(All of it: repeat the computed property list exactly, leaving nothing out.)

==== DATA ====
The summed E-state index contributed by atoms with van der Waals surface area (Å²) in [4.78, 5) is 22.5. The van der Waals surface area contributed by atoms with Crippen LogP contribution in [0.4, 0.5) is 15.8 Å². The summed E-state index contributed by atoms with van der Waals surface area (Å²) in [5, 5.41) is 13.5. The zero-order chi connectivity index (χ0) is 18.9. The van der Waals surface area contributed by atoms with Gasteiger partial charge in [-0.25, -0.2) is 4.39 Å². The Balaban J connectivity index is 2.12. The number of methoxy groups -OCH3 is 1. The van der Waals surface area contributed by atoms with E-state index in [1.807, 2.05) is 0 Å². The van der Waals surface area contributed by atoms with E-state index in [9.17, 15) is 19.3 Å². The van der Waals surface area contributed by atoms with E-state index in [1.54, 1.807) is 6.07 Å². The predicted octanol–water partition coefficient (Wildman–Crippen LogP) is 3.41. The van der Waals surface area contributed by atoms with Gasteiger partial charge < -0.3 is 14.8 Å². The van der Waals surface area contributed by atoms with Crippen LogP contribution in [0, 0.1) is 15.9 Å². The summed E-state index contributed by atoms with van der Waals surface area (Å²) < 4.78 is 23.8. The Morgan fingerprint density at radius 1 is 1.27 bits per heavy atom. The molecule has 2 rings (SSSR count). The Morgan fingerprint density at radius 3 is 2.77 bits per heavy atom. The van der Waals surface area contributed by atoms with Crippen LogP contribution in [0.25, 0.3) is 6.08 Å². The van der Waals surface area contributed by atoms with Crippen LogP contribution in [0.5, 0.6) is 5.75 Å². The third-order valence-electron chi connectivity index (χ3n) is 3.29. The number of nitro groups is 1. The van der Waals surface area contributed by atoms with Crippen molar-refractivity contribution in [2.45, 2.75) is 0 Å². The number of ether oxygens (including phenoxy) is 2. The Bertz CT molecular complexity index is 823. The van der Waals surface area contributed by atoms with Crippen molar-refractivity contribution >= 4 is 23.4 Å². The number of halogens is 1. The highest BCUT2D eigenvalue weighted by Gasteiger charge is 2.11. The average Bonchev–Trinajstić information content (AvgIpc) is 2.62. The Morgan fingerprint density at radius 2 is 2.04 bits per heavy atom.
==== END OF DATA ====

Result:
The summed E-state index contributed by atoms with van der Waals surface area (Å²) in [4.78, 5) is 22.5. The van der Waals surface area contributed by atoms with Crippen LogP contribution in [0.4, 0.5) is 15.8 Å². The summed E-state index contributed by atoms with van der Waals surface area (Å²) in [5, 5.41) is 13.5. The zero-order chi connectivity index (χ0) is 18.9. The van der Waals surface area contributed by atoms with Gasteiger partial charge in [-0.25, -0.2) is 4.39 Å². The Balaban J connectivity index is 2.12. The number of methoxy groups -OCH3 is 1. The van der Waals surface area contributed by atoms with E-state index in [1.807, 2.05) is 0 Å². The van der Waals surface area contributed by atoms with E-state index in [9.17, 15) is 19.3 Å². The van der Waals surface area contributed by atoms with E-state index in [1.54, 1.807) is 6.07 Å². The predicted octanol–water partition coefficient (Wildman–Crippen LogP) is 3.41. The van der Waals surface area contributed by atoms with Gasteiger partial charge < -0.3 is 14.8 Å². The van der Waals surface area contributed by atoms with Crippen LogP contribution in [0, 0.1) is 15.9 Å². The summed E-state index contributed by atoms with van der Waals surface area (Å²) < 4.78 is 23.8. The Morgan fingerprint density at radius 1 is 1.27 bits per heavy atom. The molecule has 2 rings (SSSR count). The Morgan fingerprint density at radius 3 is 2.77 bits per heavy atom. The van der Waals surface area contributed by atoms with Crippen LogP contribution in [0.25, 0.3) is 6.08 Å². The van der Waals surface area contributed by atoms with Crippen LogP contribution in [0.5, 0.6) is 5.75 Å². The third-order valence-electron chi connectivity index (χ3n) is 3.29. The number of nitro groups is 1. The van der Waals surface area contributed by atoms with Crippen molar-refractivity contribution in [2.45, 2.75) is 0 Å². The number of ether oxygens (including phenoxy) is 2. The Bertz CT molecular complexity index is 823. The van der Waals surface area contributed by atoms with Crippen molar-refractivity contribution >= 4 is 23.4 Å². The number of halogens is 1. The highest BCUT2D eigenvalue weighted by Gasteiger charge is 2.11. The average Bonchev–Trinajstić information content (AvgIpc) is 2.62. The Morgan fingerprint density at radius 2 is 2.04 bits per heavy atom.